Dr Helena Chui - Nat Sch Psychology (Faculty of Health Sciences)
Accreditation in-progress - Supervisor is eligible to co-supervise with another fully accredited supervisor (Principal Supervisor)
BSSc., 1999, Journalism and Communications, minor: Psychology, Chinese University of Hong Kong, Hong Kong
MSc., 2002, Gender, London School of Economics and Political Science, London, United Kingdom
Ph.D., 2010, Applied Social Psychology with an Emphasis in Human Development, Colorado State University, CO, United States
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Age Differences in the Effects of Self-Esteem, in Journal of Gerontopsychology and Geriatric Psychiatry
Change in Coping and Defense Mechanisms Across Adulthood: Longitudinal Findings in a European American Sample, in Developmental Psychology
Cumulative Load of Depressive Symptoms Is Associated With Cortisol Awakening Response in Very Old Age, in Research in Human Development
My research interests focus on the following:
The exploration of age and sex differences in personality and psychological well-being across the adult lifespan: to what extent do patterns of age difference provide good approximations of longitudinal age changes and are the patterns of age differences are different for men and women. At its most basic level, this research is linked to the question of whether personality is mostly stable throughout adulthood or whether it can change.
Psychological well-being across adulthood
To examine the predictive relevance of personality traits with regard to adultsa?? psychological well-being (McCrae, 2002; Schmutte & Ryff, 1997). Following Baltesa?? (1987) proposal of the importance of multidimensionality and multidirectionality in lifespan developmental psychology, the multidimensional measures of personality traits and psychological well-being enable the assessment of the extent to which personality traits predict certain dimensions of psychological well-being.
I am interested in examining the development of coping strategies and defence mechanisms over the adult lifespan. This research has implications on how individuals experience emotion as they get older.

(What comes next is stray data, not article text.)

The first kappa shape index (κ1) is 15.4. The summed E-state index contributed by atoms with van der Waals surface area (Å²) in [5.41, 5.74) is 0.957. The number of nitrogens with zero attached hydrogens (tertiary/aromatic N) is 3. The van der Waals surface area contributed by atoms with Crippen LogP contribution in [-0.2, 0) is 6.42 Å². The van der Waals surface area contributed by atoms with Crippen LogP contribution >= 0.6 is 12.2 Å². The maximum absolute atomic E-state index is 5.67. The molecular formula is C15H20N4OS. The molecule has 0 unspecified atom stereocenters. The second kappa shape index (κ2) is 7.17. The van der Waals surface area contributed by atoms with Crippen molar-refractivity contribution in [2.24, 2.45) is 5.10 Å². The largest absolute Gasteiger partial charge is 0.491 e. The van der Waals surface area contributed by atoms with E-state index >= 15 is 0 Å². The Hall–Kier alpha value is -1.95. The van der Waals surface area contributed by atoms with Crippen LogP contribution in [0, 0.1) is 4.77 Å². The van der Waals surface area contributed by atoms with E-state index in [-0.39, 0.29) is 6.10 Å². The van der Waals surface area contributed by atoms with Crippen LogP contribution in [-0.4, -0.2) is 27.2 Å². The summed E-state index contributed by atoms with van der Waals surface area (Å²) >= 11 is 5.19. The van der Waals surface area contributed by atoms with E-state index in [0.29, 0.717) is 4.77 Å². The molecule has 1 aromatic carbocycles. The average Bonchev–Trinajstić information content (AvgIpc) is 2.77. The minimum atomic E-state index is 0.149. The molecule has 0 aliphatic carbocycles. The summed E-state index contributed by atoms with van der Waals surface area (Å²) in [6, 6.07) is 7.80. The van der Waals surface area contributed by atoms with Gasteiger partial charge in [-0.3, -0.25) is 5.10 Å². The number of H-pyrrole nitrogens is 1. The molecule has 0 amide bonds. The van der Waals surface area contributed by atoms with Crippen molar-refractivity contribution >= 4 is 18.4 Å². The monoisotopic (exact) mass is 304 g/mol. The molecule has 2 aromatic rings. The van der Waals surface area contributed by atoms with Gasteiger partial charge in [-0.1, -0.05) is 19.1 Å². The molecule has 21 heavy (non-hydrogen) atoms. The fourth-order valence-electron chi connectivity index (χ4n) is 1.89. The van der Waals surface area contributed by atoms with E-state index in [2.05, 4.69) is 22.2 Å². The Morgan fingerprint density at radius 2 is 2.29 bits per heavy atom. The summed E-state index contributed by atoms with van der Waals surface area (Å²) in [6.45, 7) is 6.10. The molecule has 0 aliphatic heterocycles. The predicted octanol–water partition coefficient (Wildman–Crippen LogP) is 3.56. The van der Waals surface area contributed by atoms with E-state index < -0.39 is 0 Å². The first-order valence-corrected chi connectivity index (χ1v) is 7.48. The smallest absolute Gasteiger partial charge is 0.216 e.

Research into individual differences in emotion regulation across the adult lifespan. In everyday life, individuals frequently engage in emotion regulation to influence their current emotional states and it serves important functions for individualsa?? emotional well-being. Specifically, emotion regulation is related to the satisfaction of hedonic needs, facilitates goal achievement, and optimizes overall psychosocial functioning (Fredrickson, 1998, 2001; Koole, 2009).
Everyday emotion and daily stress
The association between momentary affect and social partners: using multilevel modelling, this work focused on modelling intra- and inter-individual variability in momentary affect as a function of the presence of social partners, neuroticism, depressive symptoms, and loneliness. In addition, I am interested in cortisol, a stress hormone, and its association with depressive symptoms in very old age.
Religiosity and prejudice
Aspects of religiosity are associated with prejudice against ethnic minorities and immigrants. Previous studies using samples in Europe and the United States suggest that aspects of the individual and the social context of religiosity are differentially associated with prejudice against ethnic minorities and immigrants (Bohman & Hjerm, 2014; Scheepers & Eisinga, 2015; Scheepers, Gijsberts, & Hello, 2002). In particular, age and gender are constantly significant predictors of prejudice. However, these studies are mostly limited to samples of native-born and predominantly white individuals. I am interested in the links between religiosity and prejudice in atheists and religious persons of different religions across the adult lifespan.